Why is India referring to itself as Bharat? Get to know its Historical and Cultural Significance.

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India, officially known as the Republic of India, is a diverse and culturally rich nation with a unique identity. One of the lesser-known aspects of this identity is the country’s choice to be called “Bharat” in various official contexts. This choice has deep historical and cultural roots and is an integral part of India’s heritage. In this article, we will explore the reasons behind India’s decision to be referred to as Bharat and the significance it holds in the nation’s history and identity.

1. Historical Roots

The name “Bharat” has ancient origins dating back thousands of years. It is derived from the Sanskrit term “Bharata,” which has historical and mythological significance. According to Indian mythology, Bharat was the name of an ancient king and the eldest son of King Dushyanta and Queen Shakuntala. His story is depicted in the epic Mahabharata, one of the most important texts in Indian literature and mythology.

The Mahabharata chronicles the epic battle between the Pandavas and the Kauravas, and it is a cornerstone of Indian culture. By adopting the name “Bharat,” India pays homage to its rich mythological heritage and the great epic that has influenced its culture, ethics, and traditions for centuries.

2. Cultural Significance

The choice of the name “Bharat” also reflects the cultural diversity and unity of India. India is a nation with a multitude of languages, religions, and traditions, but the name “Bharat” unifies the country by transcending these diversities. It serves as a symbol of cultural cohesion and solidarity.

The Indian Constitution, in its preamble, recognizes India as “Bharat” alongside its English name. This inclusion signifies the importance of both languages and cultures in the country. It reinforces the idea that India, or Bharat, is a land where various linguistic and cultural traditions coexist harmoniously.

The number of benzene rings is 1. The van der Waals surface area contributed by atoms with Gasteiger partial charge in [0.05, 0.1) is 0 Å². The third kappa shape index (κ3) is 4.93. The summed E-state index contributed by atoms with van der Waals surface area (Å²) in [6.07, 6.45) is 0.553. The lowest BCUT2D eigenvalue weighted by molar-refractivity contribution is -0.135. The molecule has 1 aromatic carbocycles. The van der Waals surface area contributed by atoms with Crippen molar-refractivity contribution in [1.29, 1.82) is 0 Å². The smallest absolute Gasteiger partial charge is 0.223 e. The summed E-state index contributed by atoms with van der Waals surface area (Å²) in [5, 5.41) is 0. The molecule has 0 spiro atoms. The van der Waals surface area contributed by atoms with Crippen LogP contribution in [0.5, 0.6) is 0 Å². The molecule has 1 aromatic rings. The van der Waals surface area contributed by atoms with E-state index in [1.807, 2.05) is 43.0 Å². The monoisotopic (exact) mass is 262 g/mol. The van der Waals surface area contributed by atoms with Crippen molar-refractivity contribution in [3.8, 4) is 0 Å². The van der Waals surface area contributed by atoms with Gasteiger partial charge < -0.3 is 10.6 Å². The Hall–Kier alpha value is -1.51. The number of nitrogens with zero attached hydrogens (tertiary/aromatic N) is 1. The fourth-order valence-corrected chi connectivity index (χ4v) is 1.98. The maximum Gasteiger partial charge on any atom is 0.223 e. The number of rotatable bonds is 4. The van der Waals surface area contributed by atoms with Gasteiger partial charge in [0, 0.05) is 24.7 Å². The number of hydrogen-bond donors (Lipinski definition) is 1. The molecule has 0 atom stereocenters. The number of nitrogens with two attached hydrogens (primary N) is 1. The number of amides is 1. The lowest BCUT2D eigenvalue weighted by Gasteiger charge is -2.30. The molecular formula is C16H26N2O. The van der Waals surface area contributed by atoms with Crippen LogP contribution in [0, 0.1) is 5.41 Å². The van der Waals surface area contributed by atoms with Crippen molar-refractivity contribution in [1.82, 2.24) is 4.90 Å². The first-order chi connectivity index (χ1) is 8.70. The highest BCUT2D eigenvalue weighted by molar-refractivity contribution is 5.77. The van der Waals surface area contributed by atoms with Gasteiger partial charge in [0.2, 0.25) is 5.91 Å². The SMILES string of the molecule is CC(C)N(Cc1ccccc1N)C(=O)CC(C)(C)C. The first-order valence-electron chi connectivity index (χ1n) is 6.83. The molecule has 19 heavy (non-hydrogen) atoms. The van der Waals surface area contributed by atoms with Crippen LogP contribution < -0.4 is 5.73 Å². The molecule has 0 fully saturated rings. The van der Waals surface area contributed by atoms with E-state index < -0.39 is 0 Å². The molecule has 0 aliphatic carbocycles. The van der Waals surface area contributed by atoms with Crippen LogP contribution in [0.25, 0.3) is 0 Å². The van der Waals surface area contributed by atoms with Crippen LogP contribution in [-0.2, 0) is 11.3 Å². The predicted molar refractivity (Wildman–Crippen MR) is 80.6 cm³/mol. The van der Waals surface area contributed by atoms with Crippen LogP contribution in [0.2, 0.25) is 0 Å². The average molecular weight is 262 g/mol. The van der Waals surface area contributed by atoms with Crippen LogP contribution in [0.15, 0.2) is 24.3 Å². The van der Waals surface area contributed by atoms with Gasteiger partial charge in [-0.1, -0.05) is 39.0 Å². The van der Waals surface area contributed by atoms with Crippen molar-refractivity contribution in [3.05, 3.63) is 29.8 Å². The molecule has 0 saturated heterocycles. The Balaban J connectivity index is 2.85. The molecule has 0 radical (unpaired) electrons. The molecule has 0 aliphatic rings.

3. Historical Precedent

The use of the name “Bharat” to refer to the Indian subcontinent has a historical precedent. Long before the modern nation of India was formed, the region was known as “Bharata Varsha” or “Bharatvarsha” in ancient texts. This term referred to the entire Indian subcontinent and was used to denote the vast geographical and cultural expanse of the region.

Even during the British colonial period, when India was under British rule, the name “Bharat” was widely used in vernacular languages. It was a way for Indians to assert their cultural and national identity in the face of colonial domination.

4. Constitutional Recognition

India’s choice to be known as Bharat is not merely a matter of tradition or symbolism; it is enshrined in the country’s constitution. Article 1 of the Indian Constitution states, “India, that is Bharat, shall be a Union of States.” This constitutional recognition of both names reflects the nation’s commitment to preserving its diverse cultural heritage while embracing its modern identity.

5. Cultural Revivalism

In recent years, there has been a resurgence of interest in India’s traditional and cultural roots. This cultural revivalism has led to a renewed emphasis on the name “Bharat” as a way to connect with the country’s ancient heritage. Many cultural and educational institutions have adopted the name “Bharat” in their titles to reflect this shift.


The choice of India to be called Bharat is deeply rooted in its history, culture, and tradition. It pays homage to ancient mythology, symbolizes cultural unity, and has a historical precedent. Moreover, it is constitutionally recognized, affirming its importance in the modern context. By embracing the name “Bharat” alongside “India,” the country underscores its commitment to preserving its rich cultural heritage while moving forward as a diverse and dynamic nation. In doing so, India acknowledges the importance of both its past and its future, making “Bharat” a symbol of continuity and progress.


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